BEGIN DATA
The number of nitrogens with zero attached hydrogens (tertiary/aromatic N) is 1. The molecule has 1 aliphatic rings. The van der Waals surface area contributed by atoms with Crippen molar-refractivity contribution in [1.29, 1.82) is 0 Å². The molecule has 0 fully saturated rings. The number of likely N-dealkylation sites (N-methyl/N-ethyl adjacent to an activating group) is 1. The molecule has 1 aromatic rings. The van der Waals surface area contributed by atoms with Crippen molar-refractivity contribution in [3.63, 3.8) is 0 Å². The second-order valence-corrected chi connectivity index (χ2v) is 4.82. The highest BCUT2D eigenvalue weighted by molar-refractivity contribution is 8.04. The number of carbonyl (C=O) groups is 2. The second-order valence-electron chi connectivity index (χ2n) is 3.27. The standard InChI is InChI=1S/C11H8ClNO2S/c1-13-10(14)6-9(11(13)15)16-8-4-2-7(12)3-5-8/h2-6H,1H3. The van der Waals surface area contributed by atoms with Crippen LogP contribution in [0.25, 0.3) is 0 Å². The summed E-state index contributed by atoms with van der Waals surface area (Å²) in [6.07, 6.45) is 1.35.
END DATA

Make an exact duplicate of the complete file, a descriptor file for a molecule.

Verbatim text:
The number of nitrogens with zero attached hydrogens (tertiary/aromatic N) is 1. The molecule has 1 aliphatic rings. The van der Waals surface area contributed by atoms with Crippen molar-refractivity contribution in [1.29, 1.82) is 0 Å². The molecule has 0 fully saturated rings. The number of likely N-dealkylation sites (N-methyl/N-ethyl adjacent to an activating group) is 1. The molecule has 1 aromatic rings. The van der Waals surface area contributed by atoms with Crippen molar-refractivity contribution in [3.63, 3.8) is 0 Å². The second-order valence-corrected chi connectivity index (χ2v) is 4.82. The highest BCUT2D eigenvalue weighted by molar-refractivity contribution is 8.04. The number of carbonyl (C=O) groups is 2. The second-order valence-electron chi connectivity index (χ2n) is 3.27. The standard InChI is InChI=1S/C11H8ClNO2S/c1-13-10(14)6-9(11(13)15)16-8-4-2-7(12)3-5-8/h2-6H,1H3. The van der Waals surface area contributed by atoms with Crippen LogP contribution in [0.25, 0.3) is 0 Å². The summed E-state index contributed by atoms with van der Waals surface area (Å²) in [6.07, 6.45) is 1.35.